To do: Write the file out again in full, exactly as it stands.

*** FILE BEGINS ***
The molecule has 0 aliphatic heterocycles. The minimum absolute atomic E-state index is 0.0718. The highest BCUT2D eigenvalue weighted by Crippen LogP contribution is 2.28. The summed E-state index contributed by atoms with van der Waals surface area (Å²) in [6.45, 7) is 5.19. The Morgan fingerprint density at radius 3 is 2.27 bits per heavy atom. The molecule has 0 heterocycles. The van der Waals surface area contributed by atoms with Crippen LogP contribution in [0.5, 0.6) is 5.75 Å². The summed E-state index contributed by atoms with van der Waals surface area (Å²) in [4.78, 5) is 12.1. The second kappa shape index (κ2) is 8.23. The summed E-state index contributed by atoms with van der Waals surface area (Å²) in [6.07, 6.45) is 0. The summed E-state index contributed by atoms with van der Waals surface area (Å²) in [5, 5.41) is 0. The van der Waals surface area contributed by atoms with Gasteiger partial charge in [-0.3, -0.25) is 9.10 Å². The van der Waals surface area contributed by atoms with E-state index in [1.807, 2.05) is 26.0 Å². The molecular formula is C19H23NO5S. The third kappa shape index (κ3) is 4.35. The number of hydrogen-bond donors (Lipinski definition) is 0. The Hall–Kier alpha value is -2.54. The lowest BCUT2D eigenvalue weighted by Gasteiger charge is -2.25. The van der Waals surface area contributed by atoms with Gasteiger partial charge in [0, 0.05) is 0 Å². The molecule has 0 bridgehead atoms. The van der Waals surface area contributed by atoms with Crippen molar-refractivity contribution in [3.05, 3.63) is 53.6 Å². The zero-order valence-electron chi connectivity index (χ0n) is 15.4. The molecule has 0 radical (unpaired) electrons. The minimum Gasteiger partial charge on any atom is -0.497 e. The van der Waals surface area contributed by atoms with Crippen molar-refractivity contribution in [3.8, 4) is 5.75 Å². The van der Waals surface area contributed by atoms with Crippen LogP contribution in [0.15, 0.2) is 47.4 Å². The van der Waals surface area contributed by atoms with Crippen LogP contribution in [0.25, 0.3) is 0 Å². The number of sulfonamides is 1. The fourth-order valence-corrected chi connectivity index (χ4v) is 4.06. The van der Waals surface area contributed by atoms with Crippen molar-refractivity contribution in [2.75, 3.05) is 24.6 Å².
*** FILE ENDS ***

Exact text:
The molecule has 0 aliphatic heterocycles. The minimum absolute atomic E-state index is 0.0718. The highest BCUT2D eigenvalue weighted by Crippen LogP contribution is 2.28. The summed E-state index contributed by atoms with van der Waals surface area (Å²) in [6.45, 7) is 5.19. The Morgan fingerprint density at radius 3 is 2.27 bits per heavy atom. The molecule has 0 heterocycles. The van der Waals surface area contributed by atoms with Crippen LogP contribution in [0.5, 0.6) is 5.75 Å². The summed E-state index contributed by atoms with van der Waals surface area (Å²) in [4.78, 5) is 12.1. The second kappa shape index (κ2) is 8.23. The summed E-state index contributed by atoms with van der Waals surface area (Å²) in [6.07, 6.45) is 0. The summed E-state index contributed by atoms with van der Waals surface area (Å²) in [5, 5.41) is 0. The van der Waals surface area contributed by atoms with Gasteiger partial charge in [-0.3, -0.25) is 9.10 Å². The van der Waals surface area contributed by atoms with E-state index in [1.807, 2.05) is 26.0 Å². The molecular formula is C19H23NO5S. The third kappa shape index (κ3) is 4.35. The number of hydrogen-bond donors (Lipinski definition) is 0. The Hall–Kier alpha value is -2.54. The lowest BCUT2D eigenvalue weighted by Gasteiger charge is -2.25. The van der Waals surface area contributed by atoms with Gasteiger partial charge in [0, 0.05) is 0 Å². The molecule has 0 bridgehead atoms. The van der Waals surface area contributed by atoms with Crippen molar-refractivity contribution in [3.05, 3.63) is 53.6 Å². The zero-order valence-electron chi connectivity index (χ0n) is 15.4. The molecule has 0 radical (unpaired) electrons. The minimum Gasteiger partial charge on any atom is -0.497 e. The van der Waals surface area contributed by atoms with Crippen molar-refractivity contribution in [3.8, 4) is 5.75 Å². The van der Waals surface area contributed by atoms with Crippen LogP contribution in [0.15, 0.2) is 47.4 Å². The van der Waals surface area contributed by atoms with Crippen LogP contribution in [0.25, 0.3) is 0 Å². The number of sulfonamides is 1. The fourth-order valence-corrected chi connectivity index (χ4v) is 4.06. The van der Waals surface area contributed by atoms with Crippen molar-refractivity contribution in [2.75, 3.05) is 24.6 Å².